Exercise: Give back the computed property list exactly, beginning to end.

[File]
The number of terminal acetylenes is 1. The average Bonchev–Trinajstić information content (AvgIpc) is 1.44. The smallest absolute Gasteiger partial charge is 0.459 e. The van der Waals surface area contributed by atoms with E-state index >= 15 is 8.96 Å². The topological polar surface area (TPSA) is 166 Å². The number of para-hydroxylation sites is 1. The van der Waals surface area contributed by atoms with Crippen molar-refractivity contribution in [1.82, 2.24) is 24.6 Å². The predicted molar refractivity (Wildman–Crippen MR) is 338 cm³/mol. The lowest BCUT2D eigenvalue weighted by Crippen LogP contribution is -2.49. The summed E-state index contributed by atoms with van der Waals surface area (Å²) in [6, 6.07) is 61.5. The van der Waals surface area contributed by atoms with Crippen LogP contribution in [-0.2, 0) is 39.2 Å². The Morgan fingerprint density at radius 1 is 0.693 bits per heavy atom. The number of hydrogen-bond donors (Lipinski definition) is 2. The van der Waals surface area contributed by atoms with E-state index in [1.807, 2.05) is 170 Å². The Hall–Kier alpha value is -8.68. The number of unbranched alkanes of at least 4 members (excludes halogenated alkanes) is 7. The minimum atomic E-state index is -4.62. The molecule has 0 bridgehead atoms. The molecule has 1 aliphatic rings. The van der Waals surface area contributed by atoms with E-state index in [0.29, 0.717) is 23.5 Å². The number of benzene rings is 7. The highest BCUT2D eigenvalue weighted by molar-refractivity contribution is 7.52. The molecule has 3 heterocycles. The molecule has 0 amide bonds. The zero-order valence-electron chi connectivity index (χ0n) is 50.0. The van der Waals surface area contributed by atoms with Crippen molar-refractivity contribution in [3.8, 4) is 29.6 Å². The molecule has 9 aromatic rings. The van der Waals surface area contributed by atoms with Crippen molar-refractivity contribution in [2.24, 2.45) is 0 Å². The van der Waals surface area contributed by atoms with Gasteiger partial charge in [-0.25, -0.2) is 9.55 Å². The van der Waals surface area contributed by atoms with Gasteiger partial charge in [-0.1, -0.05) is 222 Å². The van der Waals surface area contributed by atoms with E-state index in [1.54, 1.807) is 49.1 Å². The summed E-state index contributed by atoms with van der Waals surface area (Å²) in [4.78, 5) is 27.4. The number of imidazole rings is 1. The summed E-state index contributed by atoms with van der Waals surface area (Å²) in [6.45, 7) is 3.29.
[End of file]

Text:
The number of terminal acetylenes is 1. The average Bonchev–Trinajstić information content (AvgIpc) is 1.44. The smallest absolute Gasteiger partial charge is 0.459 e. The van der Waals surface area contributed by atoms with E-state index >= 15 is 8.96 Å². The topological polar surface area (TPSA) is 166 Å². The number of para-hydroxylation sites is 1. The van der Waals surface area contributed by atoms with Crippen molar-refractivity contribution in [1.82, 2.24) is 24.6 Å². The predicted molar refractivity (Wildman–Crippen MR) is 338 cm³/mol. The lowest BCUT2D eigenvalue weighted by Crippen LogP contribution is -2.49. The summed E-state index contributed by atoms with van der Waals surface area (Å²) in [6, 6.07) is 61.5. The van der Waals surface area contributed by atoms with Crippen LogP contribution in [-0.2, 0) is 39.2 Å². The Morgan fingerprint density at radius 1 is 0.693 bits per heavy atom. The number of hydrogen-bond donors (Lipinski definition) is 2. The van der Waals surface area contributed by atoms with E-state index in [1.807, 2.05) is 170 Å². The Hall–Kier alpha value is -8.68. The number of unbranched alkanes of at least 4 members (excludes halogenated alkanes) is 7. The minimum atomic E-state index is -4.62. The molecule has 0 bridgehead atoms. The molecule has 1 aliphatic rings. The van der Waals surface area contributed by atoms with E-state index in [0.29, 0.717) is 23.5 Å². The number of benzene rings is 7. The highest BCUT2D eigenvalue weighted by molar-refractivity contribution is 7.52. The molecule has 3 heterocycles. The molecule has 0 amide bonds. The zero-order valence-electron chi connectivity index (χ0n) is 50.0. The van der Waals surface area contributed by atoms with Crippen molar-refractivity contribution in [3.8, 4) is 29.6 Å². The molecule has 9 aromatic rings. The van der Waals surface area contributed by atoms with Crippen molar-refractivity contribution in [2.24, 2.45) is 0 Å². The van der Waals surface area contributed by atoms with Gasteiger partial charge in [-0.25, -0.2) is 9.55 Å². The van der Waals surface area contributed by atoms with Gasteiger partial charge in [-0.1, -0.05) is 222 Å². The van der Waals surface area contributed by atoms with E-state index in [1.54, 1.807) is 49.1 Å². The summed E-state index contributed by atoms with van der Waals surface area (Å²) in [4.78, 5) is 27.4. The number of imidazole rings is 1. The summed E-state index contributed by atoms with van der Waals surface area (Å²) in [6.45, 7) is 3.29.